Robert Silman, Founder and President of Robert Silman Associates, accepts the Lucy Moses Award for Preservation Leadership


Robert Silman


Robert Silman and Peg Breen


Ellen Futter, President of American Museum of Natural History accepts the Moses Award


Ellen Futter, President of American Museum of Natural History


Parks Department Commissioner Adrian Benepe and Executive Director Frank Vagnone accept the Moses award for the Historic House Trust


Executive Director Frank Vagnone and Parks Department Commissioner Adrian Benepe


Park Lane at Sea View


Allan Arker of The Arker Companies accepts the award for Park Lane at Sea View


St Andrew’s Episcopal Church


The Rev. Alan Jackson accepts the award for St Andrew’s Episcopal Church


36 Grace Court


Owners of 36 Grace Court, Trena Keating and David Pitofsky, accept the Moses Award


Friends of The High Line Co-Founder Joshua David, accepts the Moses Award


Friends of The High Line Co-Founder Joshua David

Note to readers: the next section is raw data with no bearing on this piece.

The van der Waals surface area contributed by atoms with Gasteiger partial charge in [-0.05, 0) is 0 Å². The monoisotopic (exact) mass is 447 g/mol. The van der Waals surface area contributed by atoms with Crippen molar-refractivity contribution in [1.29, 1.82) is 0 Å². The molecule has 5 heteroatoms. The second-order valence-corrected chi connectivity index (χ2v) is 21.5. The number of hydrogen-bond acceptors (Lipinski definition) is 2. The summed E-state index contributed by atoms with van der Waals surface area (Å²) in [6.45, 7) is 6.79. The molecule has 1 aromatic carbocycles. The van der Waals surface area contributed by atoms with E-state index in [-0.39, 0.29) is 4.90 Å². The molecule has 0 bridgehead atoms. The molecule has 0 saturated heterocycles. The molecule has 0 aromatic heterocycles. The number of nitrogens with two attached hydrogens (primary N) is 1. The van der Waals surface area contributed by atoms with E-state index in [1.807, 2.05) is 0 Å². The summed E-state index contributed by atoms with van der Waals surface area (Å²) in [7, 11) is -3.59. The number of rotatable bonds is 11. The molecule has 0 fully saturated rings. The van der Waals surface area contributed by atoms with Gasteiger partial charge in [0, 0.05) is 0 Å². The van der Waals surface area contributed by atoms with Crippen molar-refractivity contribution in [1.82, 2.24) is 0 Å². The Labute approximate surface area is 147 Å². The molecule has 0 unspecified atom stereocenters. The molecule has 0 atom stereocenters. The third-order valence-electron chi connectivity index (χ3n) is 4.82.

A reception followed the awards ceremony


Peg Breen and Conservancy Board Chair, Stuart N. Siegel

Robert Silman Receives Preservation Leadership Award

Under a suspended 94-foot-long blue whale model, roughly 400 people filled the American Museum of Natural History’s spectacular Milstein Hall of Ocean Life to take part in the Conservancy’s 20th Lucy G. Moses Preservation Awards on April 21.

The coveted awards, nicknamed the “Preservation Oscars,” laud outstanding preservation efforts by individuals and projects. They are named for Lucy Goldschmidt Moses, a dedicated New Yorker whose generosity benefited the City for more than 50 years.